The event triggered by our server will be processed by the front end to update the chart/graph in realtime. The event can contain all the important data which the chart needs to display the data point correctly. In our case, we will be sending the temperature at the new time to our front end.

Building the Front End App using Vanilla JS & Chart.js

Now, we will build the front end application to display a Line Chart representing the changes in temperature for London City at different times throughout the day. The key approach for displaying realtime graphs is

  1. We have to make an initial Ajax call to fetch historical data, and render the graph with the existing data.
  2. We will subscribe to any events for new data points being stored on a particular channel.

Basic HTML Template

We will create a new folder called public in our project root and then create a new file index.html in this folder. This file will contain the basic HTML code to render a simple header and a sub-header with the app name along with few icons. We will also import the Pusher Javascript library from its CDN URL.

        <title>Realtime Analytics</title>
        <link rel="stylesheet" href="" integrity="sha384-UQiGfs9ICog+LwheBSRCt1o5cbyKIHbwjWscjemyBMT9YCUMZffs6UqUTd0hObXD" crossorigin="anonymous">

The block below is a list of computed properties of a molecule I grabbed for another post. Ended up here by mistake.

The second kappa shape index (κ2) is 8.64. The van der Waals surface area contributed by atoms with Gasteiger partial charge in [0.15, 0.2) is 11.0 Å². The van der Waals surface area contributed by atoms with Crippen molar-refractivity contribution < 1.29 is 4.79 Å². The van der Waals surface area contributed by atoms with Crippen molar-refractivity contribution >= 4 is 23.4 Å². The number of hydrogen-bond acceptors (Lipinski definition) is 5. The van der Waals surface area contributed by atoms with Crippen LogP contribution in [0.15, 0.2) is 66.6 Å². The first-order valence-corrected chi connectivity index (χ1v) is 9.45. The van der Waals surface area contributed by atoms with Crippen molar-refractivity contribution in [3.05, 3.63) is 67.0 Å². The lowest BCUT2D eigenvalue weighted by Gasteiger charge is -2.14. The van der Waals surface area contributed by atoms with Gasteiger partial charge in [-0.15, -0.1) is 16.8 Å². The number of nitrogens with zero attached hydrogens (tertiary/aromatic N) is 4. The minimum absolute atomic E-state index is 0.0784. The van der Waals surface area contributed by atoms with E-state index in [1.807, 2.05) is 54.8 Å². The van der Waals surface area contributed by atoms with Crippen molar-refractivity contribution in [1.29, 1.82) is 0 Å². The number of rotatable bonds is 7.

<link rel="stylesheet" href="">
        <link rel="stylesheet" href="./style.css">
        <meta name="viewport" content="width=device-width, initial-scale=1.0">
            <div class="logo">
                <img src="./assets/pusher-logo.png" />
            <div id="logout" class="logout">
               <a href="/logout">Logout</a>
        <section class="subheader">
            <img class="weather-icon" src="./assets/weather.png" />
            <h2>Realtime Weather Updates for London !</h2>
            <img class="weather-icon" src="./assets/london-icon.png" height="70px" />
           <div id="loader" class="loader">
        <script src=""></script>
        <script type="text/javascript" src="./app.js"></script>

Adding Charts Library

In Javascript and HTML apps, we have to use either of the two technologies to build graphical components to represent mathematical graphs, SVG or Canvas. There are numerous open source libraries which can help you render different chart types, such as Bar Charts, Pie Charts, Line Charts and Scatter Charts. Here are links to a few of the popular libraries: